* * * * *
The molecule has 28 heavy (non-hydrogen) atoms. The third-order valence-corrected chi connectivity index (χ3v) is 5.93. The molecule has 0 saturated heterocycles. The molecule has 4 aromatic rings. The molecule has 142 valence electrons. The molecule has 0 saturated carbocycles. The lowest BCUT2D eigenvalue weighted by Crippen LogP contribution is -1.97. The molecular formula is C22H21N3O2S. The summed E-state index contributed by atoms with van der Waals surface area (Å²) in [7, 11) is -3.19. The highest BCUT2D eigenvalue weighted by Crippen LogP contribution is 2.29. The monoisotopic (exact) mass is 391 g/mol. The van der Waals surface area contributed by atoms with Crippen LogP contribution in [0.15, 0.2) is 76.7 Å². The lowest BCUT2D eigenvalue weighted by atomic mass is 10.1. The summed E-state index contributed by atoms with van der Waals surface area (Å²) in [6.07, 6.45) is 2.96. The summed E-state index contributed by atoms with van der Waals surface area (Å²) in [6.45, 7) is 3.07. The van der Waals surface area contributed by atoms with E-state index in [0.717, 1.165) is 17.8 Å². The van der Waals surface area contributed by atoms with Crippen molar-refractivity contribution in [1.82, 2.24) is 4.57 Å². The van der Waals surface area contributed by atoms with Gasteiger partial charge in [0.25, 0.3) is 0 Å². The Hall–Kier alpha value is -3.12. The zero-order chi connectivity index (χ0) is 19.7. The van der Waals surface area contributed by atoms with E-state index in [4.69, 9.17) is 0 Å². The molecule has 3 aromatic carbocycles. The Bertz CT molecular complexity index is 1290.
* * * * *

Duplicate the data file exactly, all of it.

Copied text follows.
The molecule has 28 heavy (non-hydrogen) atoms. The third-order valence-corrected chi connectivity index (χ3v) is 5.93. The molecule has 0 saturated heterocycles. The molecule has 4 aromatic rings. The molecule has 142 valence electrons. The molecule has 0 saturated carbocycles. The lowest BCUT2D eigenvalue weighted by Crippen LogP contribution is -1.97. The molecular formula is C22H21N3O2S. The summed E-state index contributed by atoms with van der Waals surface area (Å²) in [7, 11) is -3.19. The highest BCUT2D eigenvalue weighted by Crippen LogP contribution is 2.29. The monoisotopic (exact) mass is 391 g/mol. The van der Waals surface area contributed by atoms with Crippen LogP contribution in [0.15, 0.2) is 76.7 Å². The lowest BCUT2D eigenvalue weighted by atomic mass is 10.1. The summed E-state index contributed by atoms with van der Waals surface area (Å²) in [6.07, 6.45) is 2.96. The summed E-state index contributed by atoms with van der Waals surface area (Å²) in [6.45, 7) is 3.07. The van der Waals surface area contributed by atoms with E-state index in [0.717, 1.165) is 17.8 Å². The van der Waals surface area contributed by atoms with Crippen molar-refractivity contribution in [1.82, 2.24) is 4.57 Å². The van der Waals surface area contributed by atoms with Gasteiger partial charge in [0.25, 0.3) is 0 Å². The Hall–Kier alpha value is -3.12. The zero-order chi connectivity index (χ0) is 19.7. The van der Waals surface area contributed by atoms with E-state index in [4.69, 9.17) is 0 Å². The molecule has 3 aromatic carbocycles. The Bertz CT molecular complexity index is 1290.